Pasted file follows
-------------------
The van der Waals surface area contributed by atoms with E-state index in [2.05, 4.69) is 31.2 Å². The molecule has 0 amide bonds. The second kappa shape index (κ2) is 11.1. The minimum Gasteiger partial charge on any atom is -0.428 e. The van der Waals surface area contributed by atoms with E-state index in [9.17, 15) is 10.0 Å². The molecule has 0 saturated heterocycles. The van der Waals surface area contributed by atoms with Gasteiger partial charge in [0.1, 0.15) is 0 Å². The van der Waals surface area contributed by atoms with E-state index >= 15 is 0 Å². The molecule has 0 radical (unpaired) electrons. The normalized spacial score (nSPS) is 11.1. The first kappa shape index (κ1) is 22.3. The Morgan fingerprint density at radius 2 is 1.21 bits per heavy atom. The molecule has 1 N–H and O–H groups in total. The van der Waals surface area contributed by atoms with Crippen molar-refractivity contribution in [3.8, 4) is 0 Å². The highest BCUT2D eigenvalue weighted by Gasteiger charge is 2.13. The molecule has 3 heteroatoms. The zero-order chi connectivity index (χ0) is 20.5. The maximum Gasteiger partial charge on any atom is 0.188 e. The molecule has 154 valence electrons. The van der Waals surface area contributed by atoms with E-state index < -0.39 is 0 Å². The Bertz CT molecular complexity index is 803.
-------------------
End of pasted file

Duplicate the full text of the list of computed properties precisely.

The van der Waals surface area contributed by atoms with E-state index in [2.05, 4.69) is 31.2 Å². The molecule has 0 amide bonds. The second kappa shape index (κ2) is 11.1. The minimum Gasteiger partial charge on any atom is -0.428 e. The van der Waals surface area contributed by atoms with E-state index in [9.17, 15) is 10.0 Å². The molecule has 0 saturated heterocycles. The van der Waals surface area contributed by atoms with Gasteiger partial charge in [0.1, 0.15) is 0 Å². The van der Waals surface area contributed by atoms with E-state index >= 15 is 0 Å². The molecule has 0 radical (unpaired) electrons. The normalized spacial score (nSPS) is 11.1. The first kappa shape index (κ1) is 22.3. The Morgan fingerprint density at radius 2 is 1.21 bits per heavy atom. The molecule has 1 N–H and O–H groups in total. The van der Waals surface area contributed by atoms with Crippen molar-refractivity contribution in [3.8, 4) is 0 Å². The highest BCUT2D eigenvalue weighted by Gasteiger charge is 2.13. The molecule has 3 heteroatoms. The zero-order chi connectivity index (χ0) is 20.5. The maximum Gasteiger partial charge on any atom is 0.188 e. The molecule has 154 valence electrons. The van der Waals surface area contributed by atoms with E-state index < -0.39 is 0 Å². The Bertz CT molecular complexity index is 803.